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Original Research ARTICLE

Front. Chem., 18 July 2014 |

Three-layer microfibrous peripheral nerve guide conduit composed of elastin-laminin mimetic artificial protein and poly(L-lactic acid)

  • 1Department of Biomedical Engineering, National Cerebral and Cardiovascular Center Research Institute, Suita, Japan
  • 2Department of Clinical Engineering, Faculty of Medical Engineering, Suzuka University of Medical Science, Suzuka, Japan

We developed a microfibrous poly(L-lactic acid) (PLLA) nerve conduit with a three-layered structure to simultaneously enhance nerve regeneration and prevent adhesion of surrounding tissue. The inner layer was composed of PLLA microfiber containing 25% elastin-laminin mimetic protein (AG73-(VPGIG)30) that promotes neurite outgrowth. The thickest middle layer was constructed of pure PLLA microfibers that impart the large mechanical strength to the conduit. A 10% poly(ethylene glycol) was added to the outer layer to prevent the adhesion with the surrounding tissue. The AG73-(VPGIG)30 compositing of an elastin-like repetitive sequence (VPGIG)30 and a laminin-derived sequence (RKRLQVQLSIRT: AG73) was biosynthesized using Escherichia coli. The PLLA microfibrous conduits were fabricated using an electrospinning procedure. AG73-(VPGIG)30 was successfully mixed in the PLLA microfibers, and the PLLA/AG73-(VPGIG)30 microfibers were stable under physiological conditions. The PLLA/AG73-(VPGIG)30 microfibers enhanced adhesion and neurite outgrowth of PC12 cells. The electrospun microfibrous conduit with a three-layered structure was implanted for bridging a 2.0-cm gap in the tibial nerve of a rabbit. Two months after implantation, no adhesion of surrounding tissue was observed, and the action potential was slightly improved in the nerve conduit with the PLLA/AG73-(VPGIG)30 inner layer.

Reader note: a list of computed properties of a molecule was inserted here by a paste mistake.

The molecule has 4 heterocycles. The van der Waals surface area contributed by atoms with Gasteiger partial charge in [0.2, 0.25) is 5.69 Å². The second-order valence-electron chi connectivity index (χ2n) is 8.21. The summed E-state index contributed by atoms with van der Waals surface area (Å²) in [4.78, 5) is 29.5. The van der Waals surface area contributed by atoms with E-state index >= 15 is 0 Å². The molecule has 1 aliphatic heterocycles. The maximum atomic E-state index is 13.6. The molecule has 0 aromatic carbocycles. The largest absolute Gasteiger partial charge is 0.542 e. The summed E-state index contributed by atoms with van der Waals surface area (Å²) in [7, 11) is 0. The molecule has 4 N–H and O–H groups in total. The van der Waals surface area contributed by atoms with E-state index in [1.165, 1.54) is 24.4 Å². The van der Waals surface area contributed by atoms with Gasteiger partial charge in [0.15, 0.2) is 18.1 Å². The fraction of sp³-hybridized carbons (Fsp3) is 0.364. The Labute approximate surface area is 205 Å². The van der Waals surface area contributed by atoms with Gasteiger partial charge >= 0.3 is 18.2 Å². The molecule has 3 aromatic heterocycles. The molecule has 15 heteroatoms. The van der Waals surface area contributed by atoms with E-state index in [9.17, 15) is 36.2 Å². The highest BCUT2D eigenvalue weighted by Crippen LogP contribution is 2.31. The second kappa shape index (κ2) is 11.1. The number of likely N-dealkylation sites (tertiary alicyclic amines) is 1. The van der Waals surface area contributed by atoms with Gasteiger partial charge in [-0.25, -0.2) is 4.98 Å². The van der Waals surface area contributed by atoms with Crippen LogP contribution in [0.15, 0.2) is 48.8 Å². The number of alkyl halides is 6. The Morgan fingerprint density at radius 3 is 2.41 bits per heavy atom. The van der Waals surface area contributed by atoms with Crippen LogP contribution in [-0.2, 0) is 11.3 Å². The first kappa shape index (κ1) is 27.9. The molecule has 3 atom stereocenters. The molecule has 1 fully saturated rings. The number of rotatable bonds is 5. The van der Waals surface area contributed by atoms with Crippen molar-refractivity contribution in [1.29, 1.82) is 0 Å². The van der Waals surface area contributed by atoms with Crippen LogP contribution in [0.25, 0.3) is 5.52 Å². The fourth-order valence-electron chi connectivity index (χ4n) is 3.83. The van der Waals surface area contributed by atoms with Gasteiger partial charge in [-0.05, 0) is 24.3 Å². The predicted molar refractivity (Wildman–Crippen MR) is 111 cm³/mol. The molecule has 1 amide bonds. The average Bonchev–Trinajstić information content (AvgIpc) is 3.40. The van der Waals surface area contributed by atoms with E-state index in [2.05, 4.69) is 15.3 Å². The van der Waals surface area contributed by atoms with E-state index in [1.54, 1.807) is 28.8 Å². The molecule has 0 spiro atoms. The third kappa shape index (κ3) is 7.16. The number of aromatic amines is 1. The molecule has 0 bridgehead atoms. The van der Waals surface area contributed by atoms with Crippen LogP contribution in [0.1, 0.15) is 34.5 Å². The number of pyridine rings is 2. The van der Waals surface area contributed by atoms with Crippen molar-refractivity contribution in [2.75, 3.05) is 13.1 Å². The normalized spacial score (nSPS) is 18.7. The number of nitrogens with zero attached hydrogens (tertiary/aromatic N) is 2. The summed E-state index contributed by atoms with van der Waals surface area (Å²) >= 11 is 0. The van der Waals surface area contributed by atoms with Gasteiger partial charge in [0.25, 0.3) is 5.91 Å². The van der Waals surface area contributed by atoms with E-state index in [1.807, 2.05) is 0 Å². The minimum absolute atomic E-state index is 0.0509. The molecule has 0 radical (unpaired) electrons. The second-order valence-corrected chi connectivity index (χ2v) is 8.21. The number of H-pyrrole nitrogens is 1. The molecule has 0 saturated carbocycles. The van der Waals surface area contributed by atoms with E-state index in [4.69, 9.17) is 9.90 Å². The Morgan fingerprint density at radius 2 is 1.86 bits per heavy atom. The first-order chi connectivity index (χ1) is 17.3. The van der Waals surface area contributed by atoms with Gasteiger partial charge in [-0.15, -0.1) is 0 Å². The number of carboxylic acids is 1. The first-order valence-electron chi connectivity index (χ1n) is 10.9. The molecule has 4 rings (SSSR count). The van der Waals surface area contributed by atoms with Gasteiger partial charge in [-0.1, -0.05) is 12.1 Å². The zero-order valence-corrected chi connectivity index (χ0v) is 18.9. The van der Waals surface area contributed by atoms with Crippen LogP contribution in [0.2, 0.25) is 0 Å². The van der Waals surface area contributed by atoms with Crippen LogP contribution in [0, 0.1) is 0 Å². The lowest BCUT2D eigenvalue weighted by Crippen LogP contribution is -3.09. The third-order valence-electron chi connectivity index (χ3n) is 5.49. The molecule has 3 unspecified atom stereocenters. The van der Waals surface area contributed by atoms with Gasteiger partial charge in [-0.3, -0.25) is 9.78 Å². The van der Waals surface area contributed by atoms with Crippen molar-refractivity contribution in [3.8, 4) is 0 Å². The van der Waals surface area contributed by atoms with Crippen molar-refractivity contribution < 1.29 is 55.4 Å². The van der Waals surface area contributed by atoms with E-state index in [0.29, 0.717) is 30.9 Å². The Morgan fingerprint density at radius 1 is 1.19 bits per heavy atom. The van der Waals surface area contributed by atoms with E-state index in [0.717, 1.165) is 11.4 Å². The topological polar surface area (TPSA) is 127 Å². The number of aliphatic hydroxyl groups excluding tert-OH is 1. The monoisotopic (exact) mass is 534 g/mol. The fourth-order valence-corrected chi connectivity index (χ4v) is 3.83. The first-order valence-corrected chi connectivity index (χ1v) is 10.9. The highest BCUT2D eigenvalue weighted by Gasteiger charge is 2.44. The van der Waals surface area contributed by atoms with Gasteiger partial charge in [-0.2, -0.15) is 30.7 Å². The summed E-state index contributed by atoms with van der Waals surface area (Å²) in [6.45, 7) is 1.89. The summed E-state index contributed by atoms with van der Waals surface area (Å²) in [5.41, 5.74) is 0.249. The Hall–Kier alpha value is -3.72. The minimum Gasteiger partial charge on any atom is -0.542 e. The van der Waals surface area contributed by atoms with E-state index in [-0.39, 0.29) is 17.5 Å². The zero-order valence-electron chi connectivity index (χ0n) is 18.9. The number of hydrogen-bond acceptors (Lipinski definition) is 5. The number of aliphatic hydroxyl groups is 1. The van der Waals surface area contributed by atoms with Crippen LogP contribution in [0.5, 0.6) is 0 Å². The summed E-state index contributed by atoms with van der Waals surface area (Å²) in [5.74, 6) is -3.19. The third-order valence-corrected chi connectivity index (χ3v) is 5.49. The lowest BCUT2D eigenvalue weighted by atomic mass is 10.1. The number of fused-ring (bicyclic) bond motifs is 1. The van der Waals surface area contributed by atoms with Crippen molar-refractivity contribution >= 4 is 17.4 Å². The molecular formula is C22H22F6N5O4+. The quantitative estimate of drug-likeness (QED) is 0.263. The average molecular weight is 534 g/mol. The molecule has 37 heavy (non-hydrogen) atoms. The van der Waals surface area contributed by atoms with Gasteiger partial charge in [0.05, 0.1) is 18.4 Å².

Traumatic nerve injuries in which direct suturing of the proximal and distal stumps is difficult due to the long nerve gap are generally treated with nerve autografts. However, autologous nerve grafting has several disadvantages, such as size mismatch and permanent loss of donor function due to the extraction of normal nerve. As an alternative, artificial nerve conduits have become widely accepted for bridging gaps between nerve stumps (Ichihara et al., 2008; Lohmeyer et al., 2009; Sieminow and Brzezicki, 2009).